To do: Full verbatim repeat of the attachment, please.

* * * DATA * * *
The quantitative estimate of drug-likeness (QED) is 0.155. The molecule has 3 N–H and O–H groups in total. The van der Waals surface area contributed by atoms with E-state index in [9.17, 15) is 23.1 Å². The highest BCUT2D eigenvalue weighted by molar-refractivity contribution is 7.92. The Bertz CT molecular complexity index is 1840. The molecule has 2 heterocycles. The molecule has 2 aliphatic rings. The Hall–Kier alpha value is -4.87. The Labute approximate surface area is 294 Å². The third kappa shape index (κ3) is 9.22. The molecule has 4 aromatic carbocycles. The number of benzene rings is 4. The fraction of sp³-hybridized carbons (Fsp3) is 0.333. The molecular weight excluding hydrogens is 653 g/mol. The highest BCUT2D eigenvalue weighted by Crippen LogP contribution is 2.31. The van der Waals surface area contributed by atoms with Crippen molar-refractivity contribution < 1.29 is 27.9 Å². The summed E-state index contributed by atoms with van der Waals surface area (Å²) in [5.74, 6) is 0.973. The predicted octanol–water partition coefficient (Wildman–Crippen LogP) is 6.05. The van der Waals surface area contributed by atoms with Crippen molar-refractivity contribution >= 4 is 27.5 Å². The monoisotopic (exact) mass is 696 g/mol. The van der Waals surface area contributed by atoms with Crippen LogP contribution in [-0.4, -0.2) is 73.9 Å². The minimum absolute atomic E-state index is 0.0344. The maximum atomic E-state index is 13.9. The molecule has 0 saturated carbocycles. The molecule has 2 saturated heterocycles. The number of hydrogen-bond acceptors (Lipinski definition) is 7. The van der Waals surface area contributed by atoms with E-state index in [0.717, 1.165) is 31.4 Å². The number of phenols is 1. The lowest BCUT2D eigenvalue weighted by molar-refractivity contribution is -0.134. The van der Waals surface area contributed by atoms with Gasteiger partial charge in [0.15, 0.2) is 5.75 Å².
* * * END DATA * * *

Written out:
The quantitative estimate of drug-likeness (QED) is 0.155. The molecule has 3 N–H and O–H groups in total. The van der Waals surface area contributed by atoms with E-state index in [9.17, 15) is 23.1 Å². The highest BCUT2D eigenvalue weighted by molar-refractivity contribution is 7.92. The Bertz CT molecular complexity index is 1840. The molecule has 2 heterocycles. The molecule has 2 aliphatic rings. The Hall–Kier alpha value is -4.87. The Labute approximate surface area is 294 Å². The third kappa shape index (κ3) is 9.22. The molecule has 4 aromatic carbocycles. The number of benzene rings is 4. The fraction of sp³-hybridized carbons (Fsp3) is 0.333. The molecular weight excluding hydrogens is 653 g/mol. The highest BCUT2D eigenvalue weighted by Crippen LogP contribution is 2.31. The van der Waals surface area contributed by atoms with Crippen molar-refractivity contribution < 1.29 is 27.9 Å². The summed E-state index contributed by atoms with van der Waals surface area (Å²) in [5.74, 6) is 0.973. The predicted octanol–water partition coefficient (Wildman–Crippen LogP) is 6.05. The van der Waals surface area contributed by atoms with Crippen molar-refractivity contribution >= 4 is 27.5 Å². The monoisotopic (exact) mass is 696 g/mol. The van der Waals surface area contributed by atoms with Crippen LogP contribution in [-0.4, -0.2) is 73.9 Å². The minimum absolute atomic E-state index is 0.0344. The maximum atomic E-state index is 13.9. The molecule has 0 saturated carbocycles. The molecule has 2 saturated heterocycles. The number of hydrogen-bond acceptors (Lipinski definition) is 7. The van der Waals surface area contributed by atoms with E-state index in [0.717, 1.165) is 31.4 Å². The number of phenols is 1. The lowest BCUT2D eigenvalue weighted by molar-refractivity contribution is -0.134. The van der Waals surface area contributed by atoms with Gasteiger partial charge in [0.15, 0.2) is 5.75 Å².